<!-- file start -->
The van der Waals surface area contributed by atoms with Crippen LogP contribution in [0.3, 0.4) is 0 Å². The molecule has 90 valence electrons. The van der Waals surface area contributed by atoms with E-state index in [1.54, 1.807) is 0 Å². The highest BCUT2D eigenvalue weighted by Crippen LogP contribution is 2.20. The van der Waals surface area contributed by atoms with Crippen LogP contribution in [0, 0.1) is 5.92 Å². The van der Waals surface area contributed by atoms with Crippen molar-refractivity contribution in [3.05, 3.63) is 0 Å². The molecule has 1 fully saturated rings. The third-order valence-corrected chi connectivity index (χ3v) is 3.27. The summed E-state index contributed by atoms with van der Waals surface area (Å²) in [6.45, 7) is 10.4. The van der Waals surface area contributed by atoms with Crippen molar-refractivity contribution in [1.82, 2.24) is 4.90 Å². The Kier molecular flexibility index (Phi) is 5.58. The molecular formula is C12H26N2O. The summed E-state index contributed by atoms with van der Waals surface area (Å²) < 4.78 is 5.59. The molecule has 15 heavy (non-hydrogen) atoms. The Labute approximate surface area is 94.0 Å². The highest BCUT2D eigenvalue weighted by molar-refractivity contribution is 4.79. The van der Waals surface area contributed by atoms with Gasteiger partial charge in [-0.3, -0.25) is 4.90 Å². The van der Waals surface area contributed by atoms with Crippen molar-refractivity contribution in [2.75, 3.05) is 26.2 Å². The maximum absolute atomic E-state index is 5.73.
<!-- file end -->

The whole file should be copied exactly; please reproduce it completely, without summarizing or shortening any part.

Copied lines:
The van der Waals surface area contributed by atoms with Crippen LogP contribution in [0.3, 0.4) is 0 Å². The molecule has 90 valence electrons. The van der Waals surface area contributed by atoms with E-state index in [1.54, 1.807) is 0 Å². The highest BCUT2D eigenvalue weighted by Crippen LogP contribution is 2.20. The van der Waals surface area contributed by atoms with Crippen LogP contribution in [0, 0.1) is 5.92 Å². The van der Waals surface area contributed by atoms with Crippen molar-refractivity contribution in [3.05, 3.63) is 0 Å². The molecule has 1 fully saturated rings. The third-order valence-corrected chi connectivity index (χ3v) is 3.27. The summed E-state index contributed by atoms with van der Waals surface area (Å²) in [6.45, 7) is 10.4. The van der Waals surface area contributed by atoms with Crippen molar-refractivity contribution in [1.82, 2.24) is 4.90 Å². The Kier molecular flexibility index (Phi) is 5.58. The molecular formula is C12H26N2O. The summed E-state index contributed by atoms with van der Waals surface area (Å²) < 4.78 is 5.59. The molecule has 15 heavy (non-hydrogen) atoms. The Labute approximate surface area is 94.0 Å². The highest BCUT2D eigenvalue weighted by molar-refractivity contribution is 4.79. The van der Waals surface area contributed by atoms with Gasteiger partial charge in [-0.3, -0.25) is 4.90 Å². The van der Waals surface area contributed by atoms with Crippen molar-refractivity contribution in [2.75, 3.05) is 26.2 Å². The maximum absolute atomic E-state index is 5.73.